Accredited social health activists in our study reported dissatisfaction with part payments and often had no knowledge of how much would be paid for what work. Therefore, it is not surprising that they wanted to be paid a consolidated amount rather than in part payment (28). They also expressed dissatisfaction that the incentives paid were not commensurate with the work expected, echoing other findings that these did not reflect their abilities or level of responsibility (29, 30).

Our study had an added dimension in that we also interviewed family members of ASHAs who reported similar dissatisfaction with disproportionate incentives and felt that the ASHAs in their families worked excessively. ASHAs depended on the goodwill of their husbands and families to continue work; disapproval might cause them to be less effective in their work. Many ASHAs were able to maintain their positions with family support because of their spouses’ belief and hope that, in future, ASHAs would receive a regular salary. Without movement in this direction, it is possible that there will be attrition among ASHAs, particularly in a wealthier district such as Gurdaspur. Our findings on community mistrust of ASHAs’ motives are also in line with other studies (3, 7), further warranting support and public recognition of ASHAs by health and local government authorities to dispel such doubts among community members.

The way ASHAs interpreted messages about incentives is a unique finding. We saw that communications about which activities would be paid informed the understandings of job responsibilities. This is an important area of research as our current understanding of communication between health system supervisors and CHWs is limited. Women known to the ANM or others in the health system structure are selected for the position (12, 31). To encourage women to take the role, supervisors may provide partial or biased information about paid activities. This emphasis could then be interpreted by the ASHA as the best activity to be practiced or promoted, such as cesarean sections.

This study did not explore whether ASHAs targeted those who were easier to reach in an effort to obtain incentives with less effort. In general, it is found that women with higher household income, education, and lower parity utilize maternal and child health services more than those who are poor, have low education, and higher parity (28, 3235). It is possible that ASHAs, in their hurry to achieve targets for which they are remunerated, may not focus on sections of the community that are more difficult to persuade. This could be an area for further study.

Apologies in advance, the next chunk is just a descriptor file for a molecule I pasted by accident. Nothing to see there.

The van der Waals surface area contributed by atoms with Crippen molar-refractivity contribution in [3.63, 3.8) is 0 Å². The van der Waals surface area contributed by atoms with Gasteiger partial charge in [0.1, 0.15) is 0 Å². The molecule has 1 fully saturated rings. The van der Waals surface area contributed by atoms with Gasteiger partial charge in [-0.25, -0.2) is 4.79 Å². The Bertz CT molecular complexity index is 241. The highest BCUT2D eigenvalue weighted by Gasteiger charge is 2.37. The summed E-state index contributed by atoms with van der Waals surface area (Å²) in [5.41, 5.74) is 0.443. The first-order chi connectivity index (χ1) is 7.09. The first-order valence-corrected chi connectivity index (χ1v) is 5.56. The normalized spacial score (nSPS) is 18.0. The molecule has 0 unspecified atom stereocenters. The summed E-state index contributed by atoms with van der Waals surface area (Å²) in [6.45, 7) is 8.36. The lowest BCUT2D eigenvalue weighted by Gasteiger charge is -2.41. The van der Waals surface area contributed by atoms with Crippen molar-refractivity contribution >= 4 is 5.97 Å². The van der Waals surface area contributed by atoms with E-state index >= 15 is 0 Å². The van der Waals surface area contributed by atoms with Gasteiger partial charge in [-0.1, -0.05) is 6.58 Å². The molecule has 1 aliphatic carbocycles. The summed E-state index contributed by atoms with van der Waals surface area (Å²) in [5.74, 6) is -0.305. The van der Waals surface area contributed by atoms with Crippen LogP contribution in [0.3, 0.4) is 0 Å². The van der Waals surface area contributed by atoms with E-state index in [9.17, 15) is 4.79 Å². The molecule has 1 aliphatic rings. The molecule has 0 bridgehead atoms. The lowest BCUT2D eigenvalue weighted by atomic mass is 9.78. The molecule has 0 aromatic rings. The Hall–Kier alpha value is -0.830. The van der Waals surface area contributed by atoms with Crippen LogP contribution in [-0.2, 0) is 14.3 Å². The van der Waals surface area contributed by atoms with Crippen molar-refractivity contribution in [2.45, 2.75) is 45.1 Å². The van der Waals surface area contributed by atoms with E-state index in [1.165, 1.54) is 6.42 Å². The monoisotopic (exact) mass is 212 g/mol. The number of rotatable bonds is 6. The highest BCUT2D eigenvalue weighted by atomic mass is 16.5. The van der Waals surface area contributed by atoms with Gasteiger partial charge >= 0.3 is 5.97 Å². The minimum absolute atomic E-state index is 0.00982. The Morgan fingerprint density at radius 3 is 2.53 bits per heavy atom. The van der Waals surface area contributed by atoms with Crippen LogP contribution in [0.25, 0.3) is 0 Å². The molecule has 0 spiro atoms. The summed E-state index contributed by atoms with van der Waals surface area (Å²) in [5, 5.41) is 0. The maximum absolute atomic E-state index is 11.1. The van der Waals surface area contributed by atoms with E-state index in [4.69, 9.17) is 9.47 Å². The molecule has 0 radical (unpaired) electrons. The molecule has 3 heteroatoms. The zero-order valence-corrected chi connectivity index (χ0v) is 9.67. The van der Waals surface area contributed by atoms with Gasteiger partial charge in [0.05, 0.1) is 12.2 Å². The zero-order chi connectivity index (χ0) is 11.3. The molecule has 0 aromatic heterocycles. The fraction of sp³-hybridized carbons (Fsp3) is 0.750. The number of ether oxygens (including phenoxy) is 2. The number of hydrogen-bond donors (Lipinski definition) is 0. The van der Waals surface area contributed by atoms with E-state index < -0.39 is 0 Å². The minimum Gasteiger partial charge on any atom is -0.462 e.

We have to interpret these findings with caution as there are limitations in our study. The focus of this study was not solely on incentives. The findings presented here are based on the ASHAs’ reports on topics tangential to incentives and income, such as challenges they experienced in the performance of their duties. Interviews may not have explored the topic of incentives as thoroughly as if that had been the focus of the study. However, our findings do point the way for future research that can contribute to more nuanced understandings of incentives in CHW programs.

Conclusion

Incentives, while contributing to motivation, financial independence, and self-confidence among ASHAs, come with many caveats around appropriate, acceptable, and timely remuneration for activities and the ASHA relationship with her family and community, including her supervisors. Future areas of research include examining the effect of incentives on whether communities are receiving unbiased information about health activities, whether ASHAs preferentially target higher-income members of the community, and how community members feel about the information and advice they receive from the ASHA. Given the limitations in our study, we tentatively suggest the following recommendations: all efforts need to be made to ensure timely payments of incentives so that a clear link is established between work done and incentive received. Furthermore, efforts should be made to “unbundle” incentives associated with different aspects of care to ensure that ASHAs are compensated for and perform every step in the process. Incentive schemes should also accurately reflect the out-of-pocket costs associated with the position, such as transportation and mobile phone costs. There have been certain revisions in the incentive structure in both Punjab and Haryana since our study. One of this is Closed User Group (CUG) connections provided to ASHAs to communicate with fellow ASHAs, ANMs, or PHCs free of cost and some credits (INR 50 in Punjab, INR 100 in Haryana) for calling outside the CUG (36). Similarly, information about incentives should be communicated clearly to all those involved in program implementation and most importantly, to ASHAs themselves. This information should be presented in such a way as to not favor activities with higher incentives over other activities. The emphasis should be placed on providing quality and appropriate services to all clients. Additionally, documentation associated with securing incentives should be revised to reduce unnecessary burden on ASHAs, including adjusting the documents to be inclusive of all literacy levels. Finally, although our findings and recommendations are specific to the Indian context, they can be informative to incentivized programs of CHWs in other low and middle income country settings as they face similar issues.